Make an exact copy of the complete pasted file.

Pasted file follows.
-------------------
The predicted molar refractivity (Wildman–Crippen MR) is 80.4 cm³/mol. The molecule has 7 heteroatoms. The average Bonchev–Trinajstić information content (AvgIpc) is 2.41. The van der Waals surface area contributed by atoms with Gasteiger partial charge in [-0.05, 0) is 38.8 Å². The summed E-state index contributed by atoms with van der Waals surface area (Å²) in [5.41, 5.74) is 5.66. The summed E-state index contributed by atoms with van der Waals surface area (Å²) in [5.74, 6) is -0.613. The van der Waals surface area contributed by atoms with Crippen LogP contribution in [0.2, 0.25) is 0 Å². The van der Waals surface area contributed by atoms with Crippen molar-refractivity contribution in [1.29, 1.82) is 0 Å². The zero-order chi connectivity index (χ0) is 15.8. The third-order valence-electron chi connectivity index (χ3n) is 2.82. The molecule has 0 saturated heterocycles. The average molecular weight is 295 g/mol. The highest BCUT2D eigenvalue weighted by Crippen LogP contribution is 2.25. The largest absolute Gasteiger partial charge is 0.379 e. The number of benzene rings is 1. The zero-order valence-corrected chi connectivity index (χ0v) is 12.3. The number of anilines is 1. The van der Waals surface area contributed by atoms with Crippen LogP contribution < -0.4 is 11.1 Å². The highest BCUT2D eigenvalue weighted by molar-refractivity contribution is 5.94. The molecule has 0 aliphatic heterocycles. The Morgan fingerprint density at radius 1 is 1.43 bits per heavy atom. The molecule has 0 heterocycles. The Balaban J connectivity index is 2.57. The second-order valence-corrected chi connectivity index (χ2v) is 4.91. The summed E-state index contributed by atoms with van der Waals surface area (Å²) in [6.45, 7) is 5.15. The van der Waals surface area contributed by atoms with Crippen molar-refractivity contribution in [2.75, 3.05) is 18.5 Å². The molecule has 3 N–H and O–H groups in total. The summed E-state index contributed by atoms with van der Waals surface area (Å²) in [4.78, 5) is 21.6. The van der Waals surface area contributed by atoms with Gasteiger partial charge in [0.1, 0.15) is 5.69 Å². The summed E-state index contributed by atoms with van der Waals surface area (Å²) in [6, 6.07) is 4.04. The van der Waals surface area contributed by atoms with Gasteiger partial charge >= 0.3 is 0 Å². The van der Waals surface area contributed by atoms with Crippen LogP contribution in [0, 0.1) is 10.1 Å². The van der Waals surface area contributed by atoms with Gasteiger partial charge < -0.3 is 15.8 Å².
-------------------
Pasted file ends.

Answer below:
The predicted molar refractivity (Wildman–Crippen MR) is 80.4 cm³/mol. The molecule has 7 heteroatoms. The average Bonchev–Trinajstić information content (AvgIpc) is 2.41. The van der Waals surface area contributed by atoms with Gasteiger partial charge in [-0.05, 0) is 38.8 Å². The summed E-state index contributed by atoms with van der Waals surface area (Å²) in [5.41, 5.74) is 5.66. The summed E-state index contributed by atoms with van der Waals surface area (Å²) in [5.74, 6) is -0.613. The van der Waals surface area contributed by atoms with Crippen LogP contribution in [0.2, 0.25) is 0 Å². The van der Waals surface area contributed by atoms with Crippen molar-refractivity contribution in [1.29, 1.82) is 0 Å². The zero-order chi connectivity index (χ0) is 15.8. The third-order valence-electron chi connectivity index (χ3n) is 2.82. The molecule has 0 saturated heterocycles. The average molecular weight is 295 g/mol. The highest BCUT2D eigenvalue weighted by Crippen LogP contribution is 2.25. The largest absolute Gasteiger partial charge is 0.379 e. The number of benzene rings is 1. The zero-order valence-corrected chi connectivity index (χ0v) is 12.3. The number of anilines is 1. The van der Waals surface area contributed by atoms with Crippen LogP contribution < -0.4 is 11.1 Å². The highest BCUT2D eigenvalue weighted by molar-refractivity contribution is 5.94. The molecule has 0 aliphatic heterocycles. The Morgan fingerprint density at radius 1 is 1.43 bits per heavy atom. The molecule has 0 heterocycles. The Balaban J connectivity index is 2.57. The second-order valence-corrected chi connectivity index (χ2v) is 4.91. The summed E-state index contributed by atoms with van der Waals surface area (Å²) in [6.45, 7) is 5.15. The van der Waals surface area contributed by atoms with Crippen molar-refractivity contribution in [2.75, 3.05) is 18.5 Å². The molecule has 3 N–H and O–H groups in total. The summed E-state index contributed by atoms with van der Waals surface area (Å²) in [4.78, 5) is 21.6. The van der Waals surface area contributed by atoms with Gasteiger partial charge in [0.1, 0.15) is 5.69 Å². The summed E-state index contributed by atoms with van der Waals surface area (Å²) in [6, 6.07) is 4.04. The van der Waals surface area contributed by atoms with Gasteiger partial charge >= 0.3 is 0 Å². The van der Waals surface area contributed by atoms with Crippen LogP contribution in [0, 0.1) is 10.1 Å². The van der Waals surface area contributed by atoms with Gasteiger partial charge < -0.3 is 15.8 Å².